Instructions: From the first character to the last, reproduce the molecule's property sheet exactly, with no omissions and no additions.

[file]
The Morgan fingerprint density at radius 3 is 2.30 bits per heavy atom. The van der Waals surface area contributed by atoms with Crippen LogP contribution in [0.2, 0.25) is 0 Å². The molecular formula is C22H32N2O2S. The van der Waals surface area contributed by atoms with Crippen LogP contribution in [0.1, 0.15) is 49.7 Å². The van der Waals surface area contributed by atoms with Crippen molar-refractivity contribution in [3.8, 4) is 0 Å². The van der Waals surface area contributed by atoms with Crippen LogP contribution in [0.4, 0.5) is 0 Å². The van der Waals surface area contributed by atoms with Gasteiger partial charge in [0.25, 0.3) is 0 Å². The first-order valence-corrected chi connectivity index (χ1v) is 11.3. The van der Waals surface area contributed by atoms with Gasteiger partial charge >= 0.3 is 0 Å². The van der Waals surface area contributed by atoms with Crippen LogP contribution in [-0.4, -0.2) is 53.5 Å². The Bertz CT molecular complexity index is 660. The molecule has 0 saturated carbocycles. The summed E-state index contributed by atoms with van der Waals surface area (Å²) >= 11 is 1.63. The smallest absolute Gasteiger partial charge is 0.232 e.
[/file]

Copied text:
The Morgan fingerprint density at radius 3 is 2.30 bits per heavy atom. The van der Waals surface area contributed by atoms with Crippen LogP contribution in [0.2, 0.25) is 0 Å². The molecular formula is C22H32N2O2S. The van der Waals surface area contributed by atoms with Crippen LogP contribution in [0.1, 0.15) is 49.7 Å². The van der Waals surface area contributed by atoms with Crippen molar-refractivity contribution in [3.8, 4) is 0 Å². The van der Waals surface area contributed by atoms with Crippen LogP contribution in [0.4, 0.5) is 0 Å². The van der Waals surface area contributed by atoms with Gasteiger partial charge in [0.25, 0.3) is 0 Å². The first-order valence-corrected chi connectivity index (χ1v) is 11.3. The van der Waals surface area contributed by atoms with Gasteiger partial charge >= 0.3 is 0 Å². The van der Waals surface area contributed by atoms with Crippen LogP contribution in [-0.4, -0.2) is 53.5 Å². The Bertz CT molecular complexity index is 660. The molecule has 0 saturated carbocycles. The summed E-state index contributed by atoms with van der Waals surface area (Å²) >= 11 is 1.63. The smallest absolute Gasteiger partial charge is 0.232 e.